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How To Buy A Soccer Ball

You can't play soccer without a soccer ball. But buying the right ball is not that simple. You have to choose the right size for your age and the right material for your needs.

Choosing the right size ball

The first step in purchasing a soccer ball is determining the proper size for your age group. Many soccer leagues have different size requirements, so be sure to check with your coach to find out which is the proper size. Soccer balls come in three different sizes which range from size 3 to size 5.

Size 3

  • Size 3 balls are the smallest balls and are generally used for children under the age of 8
  • These balls are generally 23-24 inches in circumference and weigh between 11-12 ounces

Size 4

  • Size 4 balls are used for players between the ages of 8-12
  • Size 4 balls weigh between 12-13 ounces and have a circumference of 25-26 inches

Size 5

  • This is the international standard match ball for all ages 13 and older, including all adult play
  • The size 5 ball weighs between 14-16 ounces with a circumference of 27-28 inches

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Ball construction

Cover

Your choice for the cover of the soccer ball depends on how much you want to spend and your level of skill.

  • Synthetic
    • The best quality soccer balls are all made of synthetic materials
    • Synthetic balls offer superior feel and softness, but are generally less durable and less water-resistant than their polyurethane counterparts
    • They are also more expensive
  • Polyurethane
    • PU soccer balls offer the benefits of synthetics (for feel) and plastics (for durability)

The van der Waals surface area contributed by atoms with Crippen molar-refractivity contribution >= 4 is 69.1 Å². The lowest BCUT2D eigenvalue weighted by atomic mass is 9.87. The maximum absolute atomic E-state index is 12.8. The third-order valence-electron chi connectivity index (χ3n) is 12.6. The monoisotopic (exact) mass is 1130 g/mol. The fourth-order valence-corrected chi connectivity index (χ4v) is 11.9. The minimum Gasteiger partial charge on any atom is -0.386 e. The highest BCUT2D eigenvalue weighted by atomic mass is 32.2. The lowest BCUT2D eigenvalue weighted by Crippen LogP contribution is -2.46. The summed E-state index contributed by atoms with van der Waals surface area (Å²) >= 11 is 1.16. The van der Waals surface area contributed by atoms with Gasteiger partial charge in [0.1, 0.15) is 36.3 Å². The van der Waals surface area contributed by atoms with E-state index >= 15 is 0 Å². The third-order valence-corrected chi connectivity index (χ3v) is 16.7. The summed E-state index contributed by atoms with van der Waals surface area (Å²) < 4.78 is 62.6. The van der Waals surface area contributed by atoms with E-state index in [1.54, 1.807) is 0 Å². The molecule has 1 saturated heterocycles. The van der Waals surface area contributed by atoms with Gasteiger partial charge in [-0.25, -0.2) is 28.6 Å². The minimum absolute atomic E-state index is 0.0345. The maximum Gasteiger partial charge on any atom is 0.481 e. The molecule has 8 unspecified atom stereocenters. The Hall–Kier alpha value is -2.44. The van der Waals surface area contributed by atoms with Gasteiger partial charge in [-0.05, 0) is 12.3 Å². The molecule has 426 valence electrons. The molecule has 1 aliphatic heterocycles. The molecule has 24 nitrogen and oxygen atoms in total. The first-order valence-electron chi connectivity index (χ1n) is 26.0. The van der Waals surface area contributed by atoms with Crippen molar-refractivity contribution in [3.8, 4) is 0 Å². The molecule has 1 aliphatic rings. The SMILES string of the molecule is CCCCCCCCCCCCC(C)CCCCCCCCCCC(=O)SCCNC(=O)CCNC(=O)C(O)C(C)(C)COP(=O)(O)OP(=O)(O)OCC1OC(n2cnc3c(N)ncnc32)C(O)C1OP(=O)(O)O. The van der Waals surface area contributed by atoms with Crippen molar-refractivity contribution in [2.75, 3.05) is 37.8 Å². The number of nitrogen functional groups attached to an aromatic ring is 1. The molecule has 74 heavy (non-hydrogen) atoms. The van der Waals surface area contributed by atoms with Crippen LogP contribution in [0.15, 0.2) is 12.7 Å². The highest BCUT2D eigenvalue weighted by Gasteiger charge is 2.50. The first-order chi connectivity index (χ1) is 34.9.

• These balls are made of a durable synthetic material that offers a feel much like leather
    • These balls are very durable - only slightly less than PVC, scuff-resistant, and water-resistant
    • They often have a glossy coating for additional protection
  • PVC
    • PVC balls are molded out of a plastic-like PVC material and are generally the least expensive balls
    • These are very durable, scuff-resistant and water-resistant but offer less feel and softness than polyurethane balls
    • They often have a glossy coating for additional protection

Panels

  • The number of panels -- the different segments that make up the outside of the ball -- varies for each design
  • A 32-panel ball is the most common and is the type used in most professional matches
  • Other traditional designs are 18 and 26-panel constructions, used in various professional leagues, including Major League Soccer
  • Fewer panels generally means the ball can be curved more when kicked because of less stability to the cover
  • Panels can be either stitched or glued:
    • Stitched
      • The highest quality balls are stitched with a polyester or similar thread
      • High-end balls are hand-stitched, while most mid-priced balls are machine-stitched
    • Glued
      • Lower-end, practice balls generally have the panels glued together onto the lining
      • These offer a harder feel and are generally less expensive than stitched balls

Lining

  • Linings are inserted between the cover/panels and the bladder to provide shape, feel, control and structure
  • Higher end balls usually have four layers of polyester and cotton lining for superior shape retention and durability
  • Mid-level balls generally are comprised of two or three layers of cotton and two layers of polyester
  • Lower-priced balls generally are constructed of two layers of polyester

Bladder

The bladder is the inside part of the ball that is filled with air. Most balls use butyl valves for air retention, with higher end balls using a silicone-treated valve for superior performance. Don't forget to buy a small pump and some needles to keep your ball inflated. There are two basic types of bladders:

  • Latex
    • These traditional bladders are soft and offer a good feel
    • Latex bladders are generally used on higher-quality balls
    • They do not hold air as well and generally require more frequent filling
  • Butyl
    • These bladders retain air better than latex bladders
    • Most mid-priced soccer balls utilize a butyl bladder that combines 70-80% butyl with rubber

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